It is hard to write a column about why cotton prices were higher today, just as it would have been hard to write one as to why it was lower yesterday.  The crop condition was lowered one percentage point yesterday, but I seriously doubt that is what led us to the gains today.  The market is back trading comfortably in the .6500 - .6600 range FOR NOW, after the recent move higher to .6771.  Technically, the 20 day moving average is pretty good support at .6525 but that line is starting to slope upwards and my bet is that the moving average will be hard pressed to support the market moving forward.  Key growing areas of West Texas and South Georgia have seen beneficial rains in the last 3-4 days, although most in Georgia will argue that the rain is too little, too late to help a dryland crop that was decimated by a hotter, dry August.  One friend of mine that has seen much more of the Georgia crop than I and whom I spoke with today is certainly confident that yields in Georgia will be 50-75 lbs/acre less than the current projection of 978 lbs/acre.  It would appear that the market is taking a wait and see attitude as well.  The most interesting action in the cotton market the last few days continues to be the December/March spread, which moved back to a slight inverse today.  As most of you are aware, in traditional bear markets, carry will return to the futures market, and while we do see fairly good carry in the March/May and May/July spreads, the December continues to perform better than those distance contracts.  While certificated stock continues to dwindle and many in the trade warn of a late crop which would contribute to the possibility of a short squeeze, I'm still not buying it completely.  For one, the South Texas crop is coming off now and by all reports is a very good crop.  In addition, there have been reports of several fields in Georgia being defoliated and even a few fields being picked.  We have several customers here that will be picking some cotton within two weeks.  I just do not see this crop being very late at all.  However, if the December continues to gain on the March, those holding some attractive December basis contracts will probably want to go ahead and price those bales, which would make merchants smile as well.  While things could "feel" tight in October and early November, I think by First Notice Day for the December contract which falls in mid November, there will be plenty of cotton for those that demand it by taking a long position into that period.  What does this mean for growers?  In my opinion, any rally we get will likely be one like the one we saw last week that took prices near .6800 and it will be led by the December contract.  If I were a grower, I would be pricing my cotton AS SOON AS I KNEW WHAT I HAD.  With the slight inversion, there is simply no reason at all to roll basis to March or hold cotton until March becomes the lead contract.  As always, we can help you buy calls if you are convinced the market will move higher after you sell your cotton.  As for me, there is no way I would own a bale of cotton after November 15th that had already been picked, ginned, and classed.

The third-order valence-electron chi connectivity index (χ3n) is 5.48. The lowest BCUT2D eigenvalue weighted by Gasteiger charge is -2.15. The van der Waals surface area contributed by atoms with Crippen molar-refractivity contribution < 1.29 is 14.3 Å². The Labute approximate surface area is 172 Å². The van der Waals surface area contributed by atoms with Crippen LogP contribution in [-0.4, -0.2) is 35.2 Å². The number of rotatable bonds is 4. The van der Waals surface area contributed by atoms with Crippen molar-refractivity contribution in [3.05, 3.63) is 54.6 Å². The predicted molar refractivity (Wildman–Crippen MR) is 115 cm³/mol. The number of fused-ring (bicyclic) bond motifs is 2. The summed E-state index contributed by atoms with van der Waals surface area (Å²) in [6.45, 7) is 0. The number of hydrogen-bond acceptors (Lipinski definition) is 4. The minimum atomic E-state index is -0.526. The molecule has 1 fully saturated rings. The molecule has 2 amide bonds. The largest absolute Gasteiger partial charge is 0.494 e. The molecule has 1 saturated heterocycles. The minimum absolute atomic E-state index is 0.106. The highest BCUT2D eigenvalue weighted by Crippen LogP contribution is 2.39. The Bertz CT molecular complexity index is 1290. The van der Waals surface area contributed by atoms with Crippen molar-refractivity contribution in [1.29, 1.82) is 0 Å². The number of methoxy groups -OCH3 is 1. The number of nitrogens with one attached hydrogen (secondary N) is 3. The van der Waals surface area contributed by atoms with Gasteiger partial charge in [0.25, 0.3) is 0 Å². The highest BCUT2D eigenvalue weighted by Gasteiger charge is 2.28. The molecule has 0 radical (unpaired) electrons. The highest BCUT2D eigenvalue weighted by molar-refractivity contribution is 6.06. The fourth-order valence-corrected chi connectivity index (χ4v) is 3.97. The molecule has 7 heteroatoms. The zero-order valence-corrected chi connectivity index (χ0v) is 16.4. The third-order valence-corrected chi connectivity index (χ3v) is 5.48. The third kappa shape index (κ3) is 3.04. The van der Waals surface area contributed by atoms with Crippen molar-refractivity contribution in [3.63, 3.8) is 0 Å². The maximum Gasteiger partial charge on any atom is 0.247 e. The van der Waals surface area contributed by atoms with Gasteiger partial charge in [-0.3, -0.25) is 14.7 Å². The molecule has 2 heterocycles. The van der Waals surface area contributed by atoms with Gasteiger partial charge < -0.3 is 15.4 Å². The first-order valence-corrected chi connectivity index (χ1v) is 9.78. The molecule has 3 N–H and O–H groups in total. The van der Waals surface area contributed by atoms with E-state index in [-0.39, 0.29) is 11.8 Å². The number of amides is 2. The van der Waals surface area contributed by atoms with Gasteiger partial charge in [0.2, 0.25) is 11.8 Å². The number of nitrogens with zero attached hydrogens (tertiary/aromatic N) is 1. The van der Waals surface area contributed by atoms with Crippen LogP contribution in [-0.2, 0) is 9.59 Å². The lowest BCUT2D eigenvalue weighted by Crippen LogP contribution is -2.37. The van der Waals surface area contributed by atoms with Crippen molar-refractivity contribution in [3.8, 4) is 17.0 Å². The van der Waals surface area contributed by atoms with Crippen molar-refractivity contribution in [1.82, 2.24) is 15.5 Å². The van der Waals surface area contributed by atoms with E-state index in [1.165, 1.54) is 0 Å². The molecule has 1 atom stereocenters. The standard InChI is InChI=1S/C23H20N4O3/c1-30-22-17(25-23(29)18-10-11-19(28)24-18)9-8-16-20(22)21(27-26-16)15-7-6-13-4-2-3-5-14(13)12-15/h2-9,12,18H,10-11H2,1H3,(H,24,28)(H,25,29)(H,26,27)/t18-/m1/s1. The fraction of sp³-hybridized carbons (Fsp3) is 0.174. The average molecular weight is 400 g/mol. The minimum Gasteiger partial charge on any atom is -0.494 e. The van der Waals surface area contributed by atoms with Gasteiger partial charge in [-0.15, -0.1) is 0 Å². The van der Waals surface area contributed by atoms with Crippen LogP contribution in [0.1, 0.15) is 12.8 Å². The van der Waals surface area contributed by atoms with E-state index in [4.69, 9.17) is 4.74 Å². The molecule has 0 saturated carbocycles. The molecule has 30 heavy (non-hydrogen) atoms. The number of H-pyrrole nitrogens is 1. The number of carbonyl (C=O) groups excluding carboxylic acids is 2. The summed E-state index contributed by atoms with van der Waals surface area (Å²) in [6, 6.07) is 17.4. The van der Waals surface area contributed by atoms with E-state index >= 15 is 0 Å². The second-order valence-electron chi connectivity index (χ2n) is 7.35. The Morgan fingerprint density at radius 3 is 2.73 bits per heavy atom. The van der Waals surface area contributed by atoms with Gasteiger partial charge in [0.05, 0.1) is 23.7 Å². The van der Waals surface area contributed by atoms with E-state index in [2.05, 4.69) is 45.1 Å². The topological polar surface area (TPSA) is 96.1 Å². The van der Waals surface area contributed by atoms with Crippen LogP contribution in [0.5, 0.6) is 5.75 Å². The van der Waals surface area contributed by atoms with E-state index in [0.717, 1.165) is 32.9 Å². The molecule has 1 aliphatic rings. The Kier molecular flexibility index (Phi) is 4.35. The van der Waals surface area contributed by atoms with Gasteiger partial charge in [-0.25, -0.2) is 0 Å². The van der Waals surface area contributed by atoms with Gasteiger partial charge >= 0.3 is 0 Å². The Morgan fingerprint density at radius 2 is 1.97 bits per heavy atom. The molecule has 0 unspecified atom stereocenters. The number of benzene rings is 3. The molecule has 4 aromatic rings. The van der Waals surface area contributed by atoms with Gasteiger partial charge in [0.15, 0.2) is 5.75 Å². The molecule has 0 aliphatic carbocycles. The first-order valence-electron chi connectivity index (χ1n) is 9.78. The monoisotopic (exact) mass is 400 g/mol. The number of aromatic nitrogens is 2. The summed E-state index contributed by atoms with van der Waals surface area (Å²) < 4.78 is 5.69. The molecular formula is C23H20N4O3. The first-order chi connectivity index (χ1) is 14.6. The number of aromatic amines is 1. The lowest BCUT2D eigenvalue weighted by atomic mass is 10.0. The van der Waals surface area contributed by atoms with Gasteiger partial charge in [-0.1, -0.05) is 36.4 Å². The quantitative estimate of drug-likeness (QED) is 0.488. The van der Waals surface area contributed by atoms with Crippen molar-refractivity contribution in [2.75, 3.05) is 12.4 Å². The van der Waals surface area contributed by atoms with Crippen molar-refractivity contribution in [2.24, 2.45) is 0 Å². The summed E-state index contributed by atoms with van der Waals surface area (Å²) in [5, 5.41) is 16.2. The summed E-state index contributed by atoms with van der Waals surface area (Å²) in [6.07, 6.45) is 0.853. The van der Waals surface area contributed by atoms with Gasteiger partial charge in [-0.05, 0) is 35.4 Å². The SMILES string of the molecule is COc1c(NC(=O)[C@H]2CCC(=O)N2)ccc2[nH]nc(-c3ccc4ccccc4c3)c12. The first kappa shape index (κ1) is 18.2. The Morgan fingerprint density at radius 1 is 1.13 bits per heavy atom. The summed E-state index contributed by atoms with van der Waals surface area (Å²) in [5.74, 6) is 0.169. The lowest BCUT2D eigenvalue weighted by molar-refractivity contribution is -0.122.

We will be mailing out notices and making calls to customers and potential customers later this week and next, but for those that read this correspondence, make a note that we will have our annual Pre-Harvest dinner next Thursday evening at the Dawson Country Club, beginning at 6:30 pm.  For those interested, we will first meet here at the gin between 5:30 and 6:00 to let growers and interested parties see the additions and improvements we have made to our facility in the off season.  We believe that it is now the most modern and efficient ginning facility around.  Again, we will be in touch, but hope to see a large turnout next Thursday as it should fall between your corn and fall crop harvests.